Until death us do terminate

We reported a county court appeal on the issue of termination of tenancy of a deceased tenant by service of notice on the Public Trustee in Pavey v LB Hackney here. The problem being when the notice to quit was not served on the Estate (at the property) and the Public Trustee at the same time, the actual date of expiry of the notices was unclear.

Now comes another County Court case on the issue, with a report courtesy of Rea Murray of Arden Chambers. Quotes are from her note of the case.

London Borough of Sutton v Dolan, Central London County Court, 17 July 2018

This was a possession claim following the death of an introductory tenant, and an asserted succession. In so far as is relevant, the key point was that LB Sutton had served notice to quit on the Personal Representative of the deceased at the property on 17 March 2017, which purported to expire on 17 April 2017 and included a standard saving clause. They then served a copy of that notice on the Public Trustee, pursuant to the Law of Property (Miscellaneous Provisions) Act 1994, s.18. This, the Trustee confirmed, had been entered on the register on 12 April 2017.

The defendants argued, following Pavey v LB Hackney, that

In this case, because the date of service on the Public Trustee was not known, the Public Trustee may have received it as late as 12 April 2017 and that it would have then been unclear on what date the notice determined the tenancy. On this approach, the notice should fail the test of validity for want of clarity.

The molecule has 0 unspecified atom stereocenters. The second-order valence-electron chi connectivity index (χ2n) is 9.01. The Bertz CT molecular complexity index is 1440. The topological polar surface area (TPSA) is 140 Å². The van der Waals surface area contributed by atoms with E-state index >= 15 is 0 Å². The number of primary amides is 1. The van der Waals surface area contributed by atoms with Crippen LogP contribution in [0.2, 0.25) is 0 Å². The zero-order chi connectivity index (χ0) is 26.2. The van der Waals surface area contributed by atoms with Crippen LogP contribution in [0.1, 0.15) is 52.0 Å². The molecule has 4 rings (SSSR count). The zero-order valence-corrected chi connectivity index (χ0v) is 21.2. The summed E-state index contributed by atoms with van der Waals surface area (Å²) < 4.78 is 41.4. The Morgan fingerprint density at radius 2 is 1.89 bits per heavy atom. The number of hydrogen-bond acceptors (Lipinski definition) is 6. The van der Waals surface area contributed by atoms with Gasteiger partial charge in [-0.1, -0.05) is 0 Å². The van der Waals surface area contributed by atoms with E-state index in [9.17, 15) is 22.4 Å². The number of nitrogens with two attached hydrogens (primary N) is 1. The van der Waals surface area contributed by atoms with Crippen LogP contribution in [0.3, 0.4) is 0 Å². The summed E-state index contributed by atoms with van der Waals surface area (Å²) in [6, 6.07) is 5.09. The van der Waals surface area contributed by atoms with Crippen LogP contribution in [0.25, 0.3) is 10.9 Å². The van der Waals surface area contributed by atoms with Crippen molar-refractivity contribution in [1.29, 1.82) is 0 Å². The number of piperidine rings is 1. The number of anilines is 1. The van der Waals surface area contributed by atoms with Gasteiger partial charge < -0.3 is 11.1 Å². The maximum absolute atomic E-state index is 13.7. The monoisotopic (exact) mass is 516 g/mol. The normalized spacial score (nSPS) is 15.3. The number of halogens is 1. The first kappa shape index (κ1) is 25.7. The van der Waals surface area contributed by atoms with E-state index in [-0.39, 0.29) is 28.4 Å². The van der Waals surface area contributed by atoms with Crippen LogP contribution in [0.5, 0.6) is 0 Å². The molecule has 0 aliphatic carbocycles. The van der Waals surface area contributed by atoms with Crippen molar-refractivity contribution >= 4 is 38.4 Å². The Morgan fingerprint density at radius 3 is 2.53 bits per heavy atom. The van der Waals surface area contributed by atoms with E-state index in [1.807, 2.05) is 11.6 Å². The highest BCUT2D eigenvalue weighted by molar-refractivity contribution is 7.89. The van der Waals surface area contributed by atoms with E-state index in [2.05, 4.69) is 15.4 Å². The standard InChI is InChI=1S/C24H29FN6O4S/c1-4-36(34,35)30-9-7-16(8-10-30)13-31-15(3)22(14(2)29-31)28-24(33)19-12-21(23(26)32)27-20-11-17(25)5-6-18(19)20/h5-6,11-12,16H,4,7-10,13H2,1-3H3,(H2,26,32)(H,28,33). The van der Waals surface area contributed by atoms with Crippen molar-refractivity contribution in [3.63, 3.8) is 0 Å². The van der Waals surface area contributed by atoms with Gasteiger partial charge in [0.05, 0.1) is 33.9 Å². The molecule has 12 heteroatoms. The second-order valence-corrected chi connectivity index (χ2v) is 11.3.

The claimant argued

the Public Trustee did not need to determine the date upon which the tenancy determined at all, it being only a copy that was served on him, and his being an administrative office only; his functions in respect of such notices derived from the Public Trustee (Notices Affecting Land) (Title on Death) Regulations 1995/1330, (“the 1995 Regs”). Reg 3, provided:

3. — Keeping and recording of documents served under section 18 of the Act
(1) The Public Trustee shall keep a register on which he shall record the details set out in paragraph (2) in respect of every document which is—
(a) served on him under section 18 of the Act, and
(b) is accompanied by an application to register in Form NL(1).

(2) The details referred to in paragraph (1) are—
(a) the name of the deceased person;
(b) a description of the land to which the document relates; and
(c) the date on which the entry on the register was made.

(3) The Public Trustee shall file every document in respect of which a registration is made against the name of the deceased person in respect of whom the document is served.

The Public Trustee had no need to calculate the date upon which the notice determined the tenancy; he had no place to record such information and no such responsibility. That being the case, any ‘reasonable reader’ test (such as in Mannai Investment v Eagle Star Life Assurance [1997] AC 749) HL, either did not apply at all or required only that there be a date on the face of the notice for the Public Trustee to enter into his register of notices. The consequence for the Claimants should be that they were not required to prove exactly when they served the Public Trustee, nor that he was able to calculate the date upon which the notice determined the tenancy, only that they did serve him.